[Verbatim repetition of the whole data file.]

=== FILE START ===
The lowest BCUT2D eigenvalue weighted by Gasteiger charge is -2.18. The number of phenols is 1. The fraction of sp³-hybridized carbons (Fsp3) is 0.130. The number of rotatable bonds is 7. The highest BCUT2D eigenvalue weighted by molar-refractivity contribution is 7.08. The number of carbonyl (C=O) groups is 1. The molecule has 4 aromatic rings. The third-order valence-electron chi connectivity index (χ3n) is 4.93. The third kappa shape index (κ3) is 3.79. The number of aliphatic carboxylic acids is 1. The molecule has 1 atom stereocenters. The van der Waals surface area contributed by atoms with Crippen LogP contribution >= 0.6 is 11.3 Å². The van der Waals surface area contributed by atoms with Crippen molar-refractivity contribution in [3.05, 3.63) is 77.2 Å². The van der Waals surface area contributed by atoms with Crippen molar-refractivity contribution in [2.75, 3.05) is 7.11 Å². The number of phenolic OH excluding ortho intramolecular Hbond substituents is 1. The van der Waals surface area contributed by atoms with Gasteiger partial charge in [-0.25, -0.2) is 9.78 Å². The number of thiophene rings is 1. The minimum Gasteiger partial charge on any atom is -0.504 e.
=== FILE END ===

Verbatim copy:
The lowest BCUT2D eigenvalue weighted by Gasteiger charge is -2.18. The number of phenols is 1. The fraction of sp³-hybridized carbons (Fsp3) is 0.130. The number of rotatable bonds is 7. The highest BCUT2D eigenvalue weighted by molar-refractivity contribution is 7.08. The number of carbonyl (C=O) groups is 1. The molecule has 4 aromatic rings. The third-order valence-electron chi connectivity index (χ3n) is 4.93. The third kappa shape index (κ3) is 3.79. The number of aliphatic carboxylic acids is 1. The molecule has 1 atom stereocenters. The van der Waals surface area contributed by atoms with Crippen LogP contribution >= 0.6 is 11.3 Å². The van der Waals surface area contributed by atoms with Crippen molar-refractivity contribution in [3.05, 3.63) is 77.2 Å². The van der Waals surface area contributed by atoms with Crippen molar-refractivity contribution in [2.75, 3.05) is 7.11 Å². The number of phenolic OH excluding ortho intramolecular Hbond substituents is 1. The van der Waals surface area contributed by atoms with Gasteiger partial charge in [-0.25, -0.2) is 9.78 Å². The number of thiophene rings is 1. The minimum Gasteiger partial charge on any atom is -0.504 e.